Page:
“There’s good news and bad news. The bad news was that in these schools, which had been recommended as places that did 21st-century learning or particularly rigorous forms of traditional learning, students still experienced a lot of unchallenging instruction; they were doing a lot of worksheets and tasks that were pretty low level, where they were expected to memorize content and apply algorithms rather than analyze, synthesize, and create. That was pretty disappointing because these schools were seen as places that were trying to break that mold. The good news was that there were spaces within almost every school where powerful learning was happening.” — Professor Jal Mehta
Despite the challenges, school districts across the country have been implementing deeper learning practices in STEM classrooms with measurable success for several years now. But are we still seeing steady improvement in student development through deeper learning?
Students Express Feeling a Significant Loss of Deeper Learning in STEM
Covid-19 has had a tremendous impact on deep learning. Deep learning centers on hands-on, collaborative learning (experiential learning) which was nearly impossible to do effectively with the closure of schools over the past two years. Since the start of the pandemic, there has been a steady stream of research on the impact of the pandemic and online learning on student learning outcomes. Research indicates a shockingly significant loss of learning and engagement, particularly in STEM subjects.
In a study recently published jointly by the American Museum of Natural History and SRI International (Supports and Challenges in an Educational Crisis: The Impact of the COVID-19 Pandemic on Youth STEM Pathways), researchers explored the impact of educational disruptions and loss of opportunities due to the pandemic on youth who are typically underrepresented in science. Nearly all students (85%) reported that the pandemic had a negative impact on their academic growth.
Students pointed to a loss of learning in three main areas that are crucial for deeper learning: foundational understanding of key concepts, peer collaboration, and building relationships. Students also reported a loss of learning due to not being able to engage in standard science practices such as asking and developing questions based on observations, planning and carrying out investigations, and analyzing data.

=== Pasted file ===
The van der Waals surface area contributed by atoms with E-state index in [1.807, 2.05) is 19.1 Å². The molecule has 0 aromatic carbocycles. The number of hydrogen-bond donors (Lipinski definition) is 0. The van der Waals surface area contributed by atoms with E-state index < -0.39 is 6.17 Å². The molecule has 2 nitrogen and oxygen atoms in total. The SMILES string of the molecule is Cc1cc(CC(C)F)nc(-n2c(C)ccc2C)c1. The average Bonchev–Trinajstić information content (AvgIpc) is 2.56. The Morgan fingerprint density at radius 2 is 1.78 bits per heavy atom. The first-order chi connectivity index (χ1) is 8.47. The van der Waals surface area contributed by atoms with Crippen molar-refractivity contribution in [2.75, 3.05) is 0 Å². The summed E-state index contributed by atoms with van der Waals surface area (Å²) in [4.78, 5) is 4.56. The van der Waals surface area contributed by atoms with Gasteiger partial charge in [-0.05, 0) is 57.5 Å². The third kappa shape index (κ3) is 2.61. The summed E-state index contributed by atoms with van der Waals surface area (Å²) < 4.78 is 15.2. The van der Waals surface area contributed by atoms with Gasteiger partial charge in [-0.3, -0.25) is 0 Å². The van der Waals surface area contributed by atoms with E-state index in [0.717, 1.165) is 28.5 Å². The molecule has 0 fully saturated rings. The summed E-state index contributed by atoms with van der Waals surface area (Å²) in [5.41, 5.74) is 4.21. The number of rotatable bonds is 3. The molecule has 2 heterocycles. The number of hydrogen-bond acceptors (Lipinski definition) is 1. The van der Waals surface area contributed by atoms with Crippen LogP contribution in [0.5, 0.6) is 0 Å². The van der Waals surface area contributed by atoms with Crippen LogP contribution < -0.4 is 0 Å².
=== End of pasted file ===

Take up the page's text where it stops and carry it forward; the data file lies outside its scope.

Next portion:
The key takeaway from this study is the fact that most students are very aware that they have experienced a substantial loss of deep learning during the pandemic, and they are not happy about it. They understand how important deeper learning is for their success in academics and the future workforce. The question is, how can schools help students to regain and maintain deeper learning skills in the complicated, post-pandemic world of hybrid learning?
Going Deeper with Deeper Learning in STEM
Since 2013, The Next Generation Science Standards (NGSS) have given schools a powerful set of tools and a roadmap for bringing deeper learning to all STEM students. The NGSS (based on the Framework K-12 Science Education and developed by a consortium of 26 states and multiple organizations including the National Science Teachers Association (NSTA)) is an effort to create new education standards that are “rich in content and practice, arranged in a coherent manner across disciplines and grades to provide all students an internationally benchmarked science education.” It’s a comprehensive guide to bringing deeper scientific learning to students and research on NGSS efficacy shows it works.
A study published by WestEd (Engaged and Learning Science: How Students Benefit from Next Generation Science Standards), explored the impact of a six-year program in California school districts called the NGSS Early Implementers Initiative for diverse students in grades K-2, 3-5, and 6-8. The results found that students became:
- More excited about and engaged in science;
- Experienced more inclusive participation; and
- Showed evidence of higher-level learning (deeper learning)
Part of the reason why the NGSS is so effective at fostering deeper learning is that it is multidisciplinary and multidimensional (it’s dynamic in every way). It has three dimensions that are integrated into all instructions at all levels (content core ideas, science and engineering practices, and crosscutting concepts). Crosscutting concepts are the heartbeat of deeper learning:
“Crosscutting Concepts help students explore connections across the four domains of science, including Physical Science, Life Science, Earth and Space Science, and Engineering Design. When these concepts, such as “cause and effect”, are made explicit for students, they can help students develop a coherent and scientifically-based view of the world around them.” — Next Generation Science Standards